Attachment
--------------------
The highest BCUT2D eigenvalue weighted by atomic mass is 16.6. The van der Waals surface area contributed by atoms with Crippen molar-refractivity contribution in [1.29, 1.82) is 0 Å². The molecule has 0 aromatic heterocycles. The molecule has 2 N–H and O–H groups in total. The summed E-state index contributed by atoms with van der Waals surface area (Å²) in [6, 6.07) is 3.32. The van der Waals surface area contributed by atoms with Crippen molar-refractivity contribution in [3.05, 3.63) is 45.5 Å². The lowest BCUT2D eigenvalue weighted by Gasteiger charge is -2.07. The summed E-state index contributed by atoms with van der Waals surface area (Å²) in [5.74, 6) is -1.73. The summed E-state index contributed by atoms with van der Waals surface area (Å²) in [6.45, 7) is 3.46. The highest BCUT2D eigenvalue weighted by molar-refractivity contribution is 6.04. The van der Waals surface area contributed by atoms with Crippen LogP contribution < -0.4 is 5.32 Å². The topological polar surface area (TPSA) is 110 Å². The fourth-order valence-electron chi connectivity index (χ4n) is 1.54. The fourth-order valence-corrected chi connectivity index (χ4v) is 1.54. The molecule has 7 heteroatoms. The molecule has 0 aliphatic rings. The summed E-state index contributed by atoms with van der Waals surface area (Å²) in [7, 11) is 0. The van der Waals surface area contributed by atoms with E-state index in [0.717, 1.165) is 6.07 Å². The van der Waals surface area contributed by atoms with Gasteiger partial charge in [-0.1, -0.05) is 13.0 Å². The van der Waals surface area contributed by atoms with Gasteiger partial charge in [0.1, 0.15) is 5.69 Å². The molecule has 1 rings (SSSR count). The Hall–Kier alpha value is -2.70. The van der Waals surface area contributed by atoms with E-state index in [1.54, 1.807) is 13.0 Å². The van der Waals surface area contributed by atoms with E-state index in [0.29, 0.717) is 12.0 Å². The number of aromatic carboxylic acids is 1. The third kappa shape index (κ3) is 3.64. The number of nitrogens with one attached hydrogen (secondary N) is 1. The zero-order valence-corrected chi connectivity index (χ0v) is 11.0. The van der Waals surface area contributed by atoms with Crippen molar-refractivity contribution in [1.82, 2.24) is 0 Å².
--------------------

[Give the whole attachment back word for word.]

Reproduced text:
The highest BCUT2D eigenvalue weighted by atomic mass is 16.6. The van der Waals surface area contributed by atoms with Crippen molar-refractivity contribution in [1.29, 1.82) is 0 Å². The molecule has 0 aromatic heterocycles. The molecule has 2 N–H and O–H groups in total. The summed E-state index contributed by atoms with van der Waals surface area (Å²) in [6, 6.07) is 3.32. The van der Waals surface area contributed by atoms with Crippen molar-refractivity contribution in [3.05, 3.63) is 45.5 Å². The lowest BCUT2D eigenvalue weighted by Gasteiger charge is -2.07. The summed E-state index contributed by atoms with van der Waals surface area (Å²) in [5.74, 6) is -1.73. The summed E-state index contributed by atoms with van der Waals surface area (Å²) in [6.45, 7) is 3.46. The highest BCUT2D eigenvalue weighted by molar-refractivity contribution is 6.04. The van der Waals surface area contributed by atoms with Crippen LogP contribution < -0.4 is 5.32 Å². The topological polar surface area (TPSA) is 110 Å². The fourth-order valence-electron chi connectivity index (χ4n) is 1.54. The fourth-order valence-corrected chi connectivity index (χ4v) is 1.54. The molecule has 7 heteroatoms. The molecule has 0 aliphatic rings. The summed E-state index contributed by atoms with van der Waals surface area (Å²) in [7, 11) is 0. The van der Waals surface area contributed by atoms with E-state index in [0.717, 1.165) is 6.07 Å². The van der Waals surface area contributed by atoms with Gasteiger partial charge in [-0.1, -0.05) is 13.0 Å². The van der Waals surface area contributed by atoms with Gasteiger partial charge in [0.1, 0.15) is 5.69 Å². The molecule has 1 rings (SSSR count). The Hall–Kier alpha value is -2.70. The van der Waals surface area contributed by atoms with E-state index in [1.54, 1.807) is 13.0 Å². The van der Waals surface area contributed by atoms with E-state index in [0.29, 0.717) is 12.0 Å². The number of aromatic carboxylic acids is 1. The third kappa shape index (κ3) is 3.64. The number of nitrogens with one attached hydrogen (secondary N) is 1. The zero-order valence-corrected chi connectivity index (χ0v) is 11.0. The van der Waals surface area contributed by atoms with Crippen molar-refractivity contribution in [1.82, 2.24) is 0 Å².